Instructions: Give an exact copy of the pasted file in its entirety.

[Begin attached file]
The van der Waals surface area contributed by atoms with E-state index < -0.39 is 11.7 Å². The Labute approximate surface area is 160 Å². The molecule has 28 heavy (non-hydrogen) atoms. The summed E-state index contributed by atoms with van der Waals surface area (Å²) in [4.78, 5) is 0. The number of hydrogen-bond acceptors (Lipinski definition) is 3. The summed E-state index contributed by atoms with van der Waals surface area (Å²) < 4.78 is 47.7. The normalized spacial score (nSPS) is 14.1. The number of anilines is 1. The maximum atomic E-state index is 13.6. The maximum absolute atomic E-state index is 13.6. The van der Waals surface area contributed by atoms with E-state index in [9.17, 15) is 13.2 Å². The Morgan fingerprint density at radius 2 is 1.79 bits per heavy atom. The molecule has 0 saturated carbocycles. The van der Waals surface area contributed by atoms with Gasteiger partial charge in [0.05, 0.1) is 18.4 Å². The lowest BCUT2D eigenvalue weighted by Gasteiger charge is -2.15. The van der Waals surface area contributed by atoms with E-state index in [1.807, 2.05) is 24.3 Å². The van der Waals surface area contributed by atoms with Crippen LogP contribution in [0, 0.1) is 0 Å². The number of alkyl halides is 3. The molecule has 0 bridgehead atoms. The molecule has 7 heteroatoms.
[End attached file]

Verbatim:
The van der Waals surface area contributed by atoms with E-state index < -0.39 is 11.7 Å². The Labute approximate surface area is 160 Å². The molecule has 28 heavy (non-hydrogen) atoms. The summed E-state index contributed by atoms with van der Waals surface area (Å²) in [4.78, 5) is 0. The number of hydrogen-bond acceptors (Lipinski definition) is 3. The summed E-state index contributed by atoms with van der Waals surface area (Å²) < 4.78 is 47.7. The normalized spacial score (nSPS) is 14.1. The number of anilines is 1. The maximum atomic E-state index is 13.6. The maximum absolute atomic E-state index is 13.6. The van der Waals surface area contributed by atoms with E-state index in [9.17, 15) is 13.2 Å². The Morgan fingerprint density at radius 2 is 1.79 bits per heavy atom. The molecule has 0 saturated carbocycles. The van der Waals surface area contributed by atoms with Gasteiger partial charge in [0.05, 0.1) is 18.4 Å². The lowest BCUT2D eigenvalue weighted by Gasteiger charge is -2.15. The van der Waals surface area contributed by atoms with E-state index in [1.807, 2.05) is 24.3 Å². The van der Waals surface area contributed by atoms with Crippen LogP contribution in [0, 0.1) is 0 Å². The number of alkyl halides is 3. The molecule has 0 bridgehead atoms. The molecule has 7 heteroatoms.